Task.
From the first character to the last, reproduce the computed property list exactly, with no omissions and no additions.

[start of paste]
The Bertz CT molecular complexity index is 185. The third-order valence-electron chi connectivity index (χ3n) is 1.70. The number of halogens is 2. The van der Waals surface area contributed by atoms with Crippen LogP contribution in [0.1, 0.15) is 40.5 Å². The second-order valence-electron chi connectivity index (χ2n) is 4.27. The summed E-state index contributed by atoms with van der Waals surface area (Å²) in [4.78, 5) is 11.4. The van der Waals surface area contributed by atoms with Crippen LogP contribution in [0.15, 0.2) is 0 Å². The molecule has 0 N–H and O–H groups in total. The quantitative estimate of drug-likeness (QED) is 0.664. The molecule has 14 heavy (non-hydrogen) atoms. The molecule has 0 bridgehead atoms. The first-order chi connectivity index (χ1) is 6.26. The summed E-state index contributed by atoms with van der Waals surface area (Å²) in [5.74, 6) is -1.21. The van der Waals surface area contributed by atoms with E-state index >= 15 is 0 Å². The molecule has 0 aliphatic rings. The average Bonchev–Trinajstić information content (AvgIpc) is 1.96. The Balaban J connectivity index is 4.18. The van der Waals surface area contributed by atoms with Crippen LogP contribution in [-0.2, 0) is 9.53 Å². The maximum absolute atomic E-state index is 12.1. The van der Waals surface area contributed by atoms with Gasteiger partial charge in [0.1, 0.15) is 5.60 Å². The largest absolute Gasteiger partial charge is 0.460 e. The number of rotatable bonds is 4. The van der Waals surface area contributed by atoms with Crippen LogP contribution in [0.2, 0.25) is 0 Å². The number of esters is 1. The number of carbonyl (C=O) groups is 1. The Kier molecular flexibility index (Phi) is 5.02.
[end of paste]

The Bertz CT molecular complexity index is 185. The third-order valence-electron chi connectivity index (χ3n) is 1.70. The number of halogens is 2. The van der Waals surface area contributed by atoms with Crippen LogP contribution in [0.1, 0.15) is 40.5 Å². The second-order valence-electron chi connectivity index (χ2n) is 4.27. The summed E-state index contributed by atoms with van der Waals surface area (Å²) in [4.78, 5) is 11.4. The van der Waals surface area contributed by atoms with Crippen LogP contribution in [0.15, 0.2) is 0 Å². The molecule has 0 N–H and O–H groups in total. The quantitative estimate of drug-likeness (QED) is 0.664. The molecule has 14 heavy (non-hydrogen) atoms. The molecule has 0 bridgehead atoms. The first-order chi connectivity index (χ1) is 6.26. The summed E-state index contributed by atoms with van der Waals surface area (Å²) in [5.74, 6) is -1.21. The van der Waals surface area contributed by atoms with E-state index >= 15 is 0 Å². The molecule has 0 aliphatic rings. The average Bonchev–Trinajstić information content (AvgIpc) is 1.96. The Balaban J connectivity index is 4.18. The van der Waals surface area contributed by atoms with Crippen LogP contribution in [-0.2, 0) is 9.53 Å². The maximum absolute atomic E-state index is 12.1. The van der Waals surface area contributed by atoms with Gasteiger partial charge in [0.1, 0.15) is 5.60 Å². The largest absolute Gasteiger partial charge is 0.460 e. The number of rotatable bonds is 4. The van der Waals surface area contributed by atoms with Crippen LogP contribution in [0.2, 0.25) is 0 Å². The number of esters is 1. The number of carbonyl (C=O) groups is 1. The Kier molecular flexibility index (Phi) is 5.02.